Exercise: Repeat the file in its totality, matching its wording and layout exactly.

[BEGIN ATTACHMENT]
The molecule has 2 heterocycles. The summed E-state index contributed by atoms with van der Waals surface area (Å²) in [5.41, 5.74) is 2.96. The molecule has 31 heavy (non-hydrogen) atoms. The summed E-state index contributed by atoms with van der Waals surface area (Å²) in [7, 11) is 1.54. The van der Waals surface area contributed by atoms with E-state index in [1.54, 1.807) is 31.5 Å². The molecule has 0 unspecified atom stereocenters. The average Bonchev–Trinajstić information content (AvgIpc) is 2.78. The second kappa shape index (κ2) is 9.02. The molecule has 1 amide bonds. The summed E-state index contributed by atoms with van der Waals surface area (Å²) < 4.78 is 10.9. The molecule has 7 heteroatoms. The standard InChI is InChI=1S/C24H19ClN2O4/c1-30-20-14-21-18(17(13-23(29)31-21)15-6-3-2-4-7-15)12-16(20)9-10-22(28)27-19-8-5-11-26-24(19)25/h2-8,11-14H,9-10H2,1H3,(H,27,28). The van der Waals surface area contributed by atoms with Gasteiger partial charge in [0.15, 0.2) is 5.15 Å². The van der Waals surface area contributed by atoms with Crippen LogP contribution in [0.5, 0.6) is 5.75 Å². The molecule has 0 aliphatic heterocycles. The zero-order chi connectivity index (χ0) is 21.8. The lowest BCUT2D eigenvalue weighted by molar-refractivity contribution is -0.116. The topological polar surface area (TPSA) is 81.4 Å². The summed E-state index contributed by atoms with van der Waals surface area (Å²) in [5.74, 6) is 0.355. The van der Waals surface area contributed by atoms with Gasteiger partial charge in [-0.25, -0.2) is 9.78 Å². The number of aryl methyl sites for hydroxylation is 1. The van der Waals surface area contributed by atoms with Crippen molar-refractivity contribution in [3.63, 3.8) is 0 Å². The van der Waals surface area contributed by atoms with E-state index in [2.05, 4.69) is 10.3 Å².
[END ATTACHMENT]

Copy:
The molecule has 2 heterocycles. The summed E-state index contributed by atoms with van der Waals surface area (Å²) in [5.41, 5.74) is 2.96. The molecule has 31 heavy (non-hydrogen) atoms. The summed E-state index contributed by atoms with van der Waals surface area (Å²) in [7, 11) is 1.54. The van der Waals surface area contributed by atoms with E-state index in [1.54, 1.807) is 31.5 Å². The molecule has 0 unspecified atom stereocenters. The average Bonchev–Trinajstić information content (AvgIpc) is 2.78. The second kappa shape index (κ2) is 9.02. The molecule has 1 amide bonds. The summed E-state index contributed by atoms with van der Waals surface area (Å²) < 4.78 is 10.9. The molecule has 7 heteroatoms. The standard InChI is InChI=1S/C24H19ClN2O4/c1-30-20-14-21-18(17(13-23(29)31-21)15-6-3-2-4-7-15)12-16(20)9-10-22(28)27-19-8-5-11-26-24(19)25/h2-8,11-14H,9-10H2,1H3,(H,27,28). The van der Waals surface area contributed by atoms with Gasteiger partial charge in [0.15, 0.2) is 5.15 Å². The van der Waals surface area contributed by atoms with Crippen LogP contribution in [0.5, 0.6) is 5.75 Å². The molecule has 0 aliphatic heterocycles. The zero-order chi connectivity index (χ0) is 21.8. The lowest BCUT2D eigenvalue weighted by molar-refractivity contribution is -0.116. The topological polar surface area (TPSA) is 81.4 Å². The summed E-state index contributed by atoms with van der Waals surface area (Å²) in [5.74, 6) is 0.355. The van der Waals surface area contributed by atoms with Gasteiger partial charge in [-0.25, -0.2) is 9.78 Å². The number of aryl methyl sites for hydroxylation is 1. The van der Waals surface area contributed by atoms with Crippen molar-refractivity contribution in [3.63, 3.8) is 0 Å². The van der Waals surface area contributed by atoms with E-state index in [2.05, 4.69) is 10.3 Å².